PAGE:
Now, you’re able to move bitmap and vector images between Photoshop and Illustrator without any color shifts at all, and using any method. You’re also able to grab a color using the color picker in Photoshop, and then use the same HEX color value in your CSS, HTML, JavaScript, Flash or Objective-C code, and it will match your images perfectly. I hope this article has helped. If you have any questions, feel free to ask in the comments below.

You may be interesting in the following related posts:

(al)

Footnotes Link

  1. 1 https://www.smashingmagazine.com/wp-content/uploads/2009/10/assignprofile1.png
  2. 2 https://www.smashingmagazine.com/wp-content/uploads/2009/10/assignprofile-ill1.png
  3. 3 http://en.wikipedia.org/wiki/Gamma_correction
  4. 4 http://bjango.com/articles/photoappscaling/
  5. 5 http://bjango.com/articles/photoappscaling/
  6. 6 http://www.panic.com/~wade/picker/
  7. 7 http://wafflesoftware.net/hexpicker/
  8. 8 http://mattpatenaude.com/
  9. 9 https://www.smashingmagazine.com/2009/05/26/20-time-saving-tips-to-improve-designers-workflow-part-1/
  10. 10 https://www.smashingmagazine.com/2009/07/15/clever-png-optimization-techniques/
  11. 11 https://www.smashingmagazine.com/2009/07/25/png-optimization-guide-more-clever-techniques/
  12. 12 https://www.smashingmagazine.com/2009/07/01/clever-jpeg-optimization-techniques/
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Marc Edwards (@marcedwards) is the Director & Lead Designer at Bjango (@bjango) and co-host of the Iterate podcast (@iteratetv).

  1. 1

    Smashing! great article – really useful for future projects!

    5
  2. 2

    Vitaly Friedman

    October 12, 2009 3:12 am

    Please do not post comments without any content – like “first!!!”, “thxxxx”, “GREAT!!!” etc. Instead, please leave useful and constructive feedback and respect opinions of other readers of Smashing Magazine’s articles.

    -3
  3. 3

    GREAT!!!

    -15
  4. 5

    Funny this should pop up here. I’m the ‘MacMojo’ that got the entire ball rolling at Vignet’s origional article “The Mysterious Save For Web Color Shift”.
    I feel a personal monitor profile will make it look perfect on your monitor. Just be aware it won’t always look perfect on another monitor.

    2
  5. 6

    Thats off topic but really funny because there is no such thing as dpi.

    -3
  6. 7

    the much problem was every users has difference monitor brightness, contrast, gamma set to their eyes preference (darker or lighter), and it can be pain to create a web that unified this.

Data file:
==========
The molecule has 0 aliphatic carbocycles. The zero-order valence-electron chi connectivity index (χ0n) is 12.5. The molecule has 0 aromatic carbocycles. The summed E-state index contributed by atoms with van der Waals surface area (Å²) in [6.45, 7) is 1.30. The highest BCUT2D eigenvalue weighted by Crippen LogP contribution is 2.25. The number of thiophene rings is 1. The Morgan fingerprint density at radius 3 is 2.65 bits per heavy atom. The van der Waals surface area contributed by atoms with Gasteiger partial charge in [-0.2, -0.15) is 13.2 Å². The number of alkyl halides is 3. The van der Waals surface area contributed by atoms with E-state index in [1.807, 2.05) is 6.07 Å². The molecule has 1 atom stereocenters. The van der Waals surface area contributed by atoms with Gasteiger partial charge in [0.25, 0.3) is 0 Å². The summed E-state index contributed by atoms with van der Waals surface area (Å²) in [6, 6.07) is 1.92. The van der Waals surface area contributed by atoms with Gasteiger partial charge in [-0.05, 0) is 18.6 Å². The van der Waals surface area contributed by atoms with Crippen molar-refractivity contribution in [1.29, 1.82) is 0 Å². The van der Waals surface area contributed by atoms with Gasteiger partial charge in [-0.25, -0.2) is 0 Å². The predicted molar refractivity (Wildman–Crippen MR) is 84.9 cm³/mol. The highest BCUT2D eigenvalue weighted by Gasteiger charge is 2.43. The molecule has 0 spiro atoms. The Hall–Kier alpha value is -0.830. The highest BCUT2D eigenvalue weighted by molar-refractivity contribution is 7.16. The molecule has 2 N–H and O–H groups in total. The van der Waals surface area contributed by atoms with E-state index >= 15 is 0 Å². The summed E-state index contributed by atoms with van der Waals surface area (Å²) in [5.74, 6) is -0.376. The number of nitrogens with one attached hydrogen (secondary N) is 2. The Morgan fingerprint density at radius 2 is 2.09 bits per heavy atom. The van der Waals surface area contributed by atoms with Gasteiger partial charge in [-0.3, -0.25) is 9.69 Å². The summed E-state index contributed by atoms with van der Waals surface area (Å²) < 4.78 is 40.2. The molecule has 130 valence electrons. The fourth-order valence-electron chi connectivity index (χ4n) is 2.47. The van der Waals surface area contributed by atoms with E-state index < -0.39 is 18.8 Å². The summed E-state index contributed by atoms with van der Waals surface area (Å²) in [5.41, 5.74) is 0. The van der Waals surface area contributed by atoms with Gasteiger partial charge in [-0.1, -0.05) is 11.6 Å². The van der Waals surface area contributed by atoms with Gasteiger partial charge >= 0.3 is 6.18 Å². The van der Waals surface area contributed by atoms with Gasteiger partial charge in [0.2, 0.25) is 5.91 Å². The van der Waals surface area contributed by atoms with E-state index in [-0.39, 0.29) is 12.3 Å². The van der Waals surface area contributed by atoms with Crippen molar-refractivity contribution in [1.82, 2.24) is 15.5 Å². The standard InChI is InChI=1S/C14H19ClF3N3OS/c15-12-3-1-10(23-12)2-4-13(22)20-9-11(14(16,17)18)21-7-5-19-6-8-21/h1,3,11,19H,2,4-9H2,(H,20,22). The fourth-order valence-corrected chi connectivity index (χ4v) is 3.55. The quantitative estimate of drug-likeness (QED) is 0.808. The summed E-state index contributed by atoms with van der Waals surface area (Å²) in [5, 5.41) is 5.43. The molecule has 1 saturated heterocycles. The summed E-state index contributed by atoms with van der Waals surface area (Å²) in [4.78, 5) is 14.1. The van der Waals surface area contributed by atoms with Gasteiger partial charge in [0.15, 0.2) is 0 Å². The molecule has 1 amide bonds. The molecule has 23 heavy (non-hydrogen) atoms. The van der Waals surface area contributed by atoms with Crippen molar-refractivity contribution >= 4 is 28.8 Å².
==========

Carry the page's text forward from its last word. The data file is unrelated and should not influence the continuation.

the mobile phone likely will always have a noticeable gamma/brightness/contrast, but it also depending on what LCD quality in use.

    while on desktop side, it always a fight between CRT vs LCD and later maybe Plasma or HD monitor (just maybe).

    what i remember was, my black is not your black and my white is not your white.

    maybe we should discuss about that

    0
    • 8

      I agree with Dels in regards to the issue of what one monitor sees as white might not be seen on another monitor.
      An example of this:
      I had been using the same monitor for nearly 3 – 4 years, and finally decided to upgrade. Rather than simply replacing the one monitor, I decided to duel screen with the new monitor as the primary monitor. However, upon duel screening, it was very apparent that the contrast/brightness, etc was EXTREMELY different. The older monitor was in fact quite yellow-tinted compared to the other monitor. When trying to adjust the whiteness by comparing it to a standard piece of paper (this is a bad method to adjust whiteness by the way), I was shocked at just how different it had always been.
      All the colours I had been designing and using in photoshop looked readily different on different people’s monitors, just due to simple settings and life expectancy of the hardware.
      I believe that CRT monitors have a more realistic (i.e. closest to print) quality in terms of colour? Is this correct?

      1
  7. 9

    It’s not really working here (Cinema display, Photoshop CS3). The exported images appear much brighter in Safari and Preview than the original psd file. And also the hex codes are different. Weird, because I did exactly the same and I also used Save for web.